Thursday, May 4, 2017

Former Board President Encourages Community Involvement

Highly functioning school districts are magnets that attract new residents and draw business investment into the community.  Schools serve as more than a conduit for education; they are interactive partners in the lives of our children, families, and seniors.  The school district is the backbone of this community.  Today, the Freeport School District struggles with challenges such as behavior, diversity, lack of basic soft skills, and lack of parenting, among others.  Our district staff are working diligently to conquer these issues and hopefully improve the lives of our students.  However, the educators in the school district can’t do it alone. 

The traditional African proverb “It takes a village to raise a child” is often quoted when examining the duration of a child’s life. Marian Wright Edelman also said, “It really takes a community to raise children, no matter how much money one has.  Nobody can do it well alone.  And it’s the bedrock security of community that we and our children need.”

The Freeport community has been my home for 39 years.  I graduated in 1987 from Freeport High School.  I went on to raise my family here and my two older daughters have both graduated from Freeport High School as well.  I founded a title insurance company in Freeport and, while it has branched out to other cities, I chose to keep our corporate office here.  I felt compelled to give back to this community and have done so in many forms.  My recent task, as the President of the Freeport School Board, proved to be quite challenging.  All the reasons I thought brought me to the calling were set aside during my first of many visits to the elementary schools. My heart was broken and my soul awoken as I witnessed the challenges and disparity some of our students struggle with on a daily basis. I soon realized that once I formed that connection it was a little harder to numb myself to their suffering.  It was harder to convince myself that their struggles were not my problem, as well as this community’s problem.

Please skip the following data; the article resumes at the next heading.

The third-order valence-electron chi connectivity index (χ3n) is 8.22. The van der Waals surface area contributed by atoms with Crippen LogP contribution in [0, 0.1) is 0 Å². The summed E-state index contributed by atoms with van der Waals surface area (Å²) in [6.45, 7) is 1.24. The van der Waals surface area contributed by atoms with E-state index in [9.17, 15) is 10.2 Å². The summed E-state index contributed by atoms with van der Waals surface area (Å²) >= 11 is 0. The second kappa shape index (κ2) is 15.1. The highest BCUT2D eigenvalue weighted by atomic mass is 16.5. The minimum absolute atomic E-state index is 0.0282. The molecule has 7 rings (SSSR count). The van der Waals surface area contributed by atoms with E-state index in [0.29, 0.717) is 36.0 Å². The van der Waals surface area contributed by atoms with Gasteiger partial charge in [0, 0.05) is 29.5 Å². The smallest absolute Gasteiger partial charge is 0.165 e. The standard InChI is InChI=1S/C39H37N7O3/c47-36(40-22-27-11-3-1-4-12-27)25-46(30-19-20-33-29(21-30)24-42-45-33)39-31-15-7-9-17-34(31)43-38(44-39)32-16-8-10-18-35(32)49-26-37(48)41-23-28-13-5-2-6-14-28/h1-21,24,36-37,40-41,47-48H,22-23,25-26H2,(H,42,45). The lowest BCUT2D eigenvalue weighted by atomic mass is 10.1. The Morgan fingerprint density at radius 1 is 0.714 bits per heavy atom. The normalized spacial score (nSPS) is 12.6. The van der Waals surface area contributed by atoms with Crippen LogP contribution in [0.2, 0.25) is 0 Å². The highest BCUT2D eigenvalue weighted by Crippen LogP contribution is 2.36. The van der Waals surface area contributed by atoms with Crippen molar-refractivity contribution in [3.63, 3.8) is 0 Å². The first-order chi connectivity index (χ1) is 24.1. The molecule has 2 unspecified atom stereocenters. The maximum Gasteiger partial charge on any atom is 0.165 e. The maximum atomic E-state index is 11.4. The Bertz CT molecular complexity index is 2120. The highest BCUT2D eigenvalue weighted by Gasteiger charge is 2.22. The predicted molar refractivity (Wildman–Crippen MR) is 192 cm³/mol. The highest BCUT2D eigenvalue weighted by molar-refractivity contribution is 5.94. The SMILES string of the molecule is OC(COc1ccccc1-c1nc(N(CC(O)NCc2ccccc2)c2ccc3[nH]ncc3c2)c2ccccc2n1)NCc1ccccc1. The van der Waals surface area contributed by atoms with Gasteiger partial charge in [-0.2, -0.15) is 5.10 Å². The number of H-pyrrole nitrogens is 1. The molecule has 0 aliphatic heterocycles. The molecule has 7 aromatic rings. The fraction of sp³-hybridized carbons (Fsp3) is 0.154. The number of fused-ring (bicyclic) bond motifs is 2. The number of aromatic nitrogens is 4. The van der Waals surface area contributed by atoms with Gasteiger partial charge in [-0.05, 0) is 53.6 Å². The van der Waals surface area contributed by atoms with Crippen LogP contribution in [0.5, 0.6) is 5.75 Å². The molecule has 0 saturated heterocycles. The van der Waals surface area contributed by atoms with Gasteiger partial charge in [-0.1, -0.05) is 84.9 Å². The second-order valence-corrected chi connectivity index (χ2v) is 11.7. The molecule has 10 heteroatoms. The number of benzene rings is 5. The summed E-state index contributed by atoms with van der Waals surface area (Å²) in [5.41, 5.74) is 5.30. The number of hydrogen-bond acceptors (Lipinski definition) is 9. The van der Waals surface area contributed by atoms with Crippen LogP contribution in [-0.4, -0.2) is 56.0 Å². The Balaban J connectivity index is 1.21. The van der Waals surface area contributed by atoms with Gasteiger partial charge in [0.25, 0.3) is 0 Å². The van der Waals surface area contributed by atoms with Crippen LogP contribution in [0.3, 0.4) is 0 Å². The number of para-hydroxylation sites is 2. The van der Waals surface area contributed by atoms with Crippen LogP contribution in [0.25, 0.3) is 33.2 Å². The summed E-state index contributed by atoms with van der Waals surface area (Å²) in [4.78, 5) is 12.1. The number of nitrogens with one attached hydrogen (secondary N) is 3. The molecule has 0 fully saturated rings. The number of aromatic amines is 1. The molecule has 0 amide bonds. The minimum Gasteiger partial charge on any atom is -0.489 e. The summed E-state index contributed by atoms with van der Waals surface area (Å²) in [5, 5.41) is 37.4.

Despite the hard budget cuts that the our school board made, we continued to increase spending for social-emotional support, especially for the younger children.  Today, I ask for your help as good citizens of Freeport!  There is a need for volunteers within our schools.  Our children need positive role models in their lives.  They need to know that this community, our great city, cares about them as well.  A few minutes of your day can make a difference in the lives of our students. The process will prove to be rewarding to you and will increase your knowledge of the community issues that our youth face on a daily basis.  There are many things you can do for the district, some as simple as going to a school and reading to the children.  Please consider getting involved in some way.  The district’s phone number is 815-232-0300.

Finally, I close this with saying that we are all responsible for our community.  When we see things happening in our streets, we must not turn a blind eye.  Without a sense of caring, there can be no sense of community.  Help someone in need and pay things forward right here in Freeport.  I believe the world is changed by ordinary people doing extraordinary things!  Be the change!

Billy W. Shroyer, Jr.
Former President of the Freeport School District No. 145 Board of Education

Thursday, April 27, 2017

Empire Elementary Teachers Shares Educational Highlights from the School Year

Over the course of the school year, Empire students have had many amazing educational opportunities.  Each grade level chose to highlight one area that they thought was extra special this school year.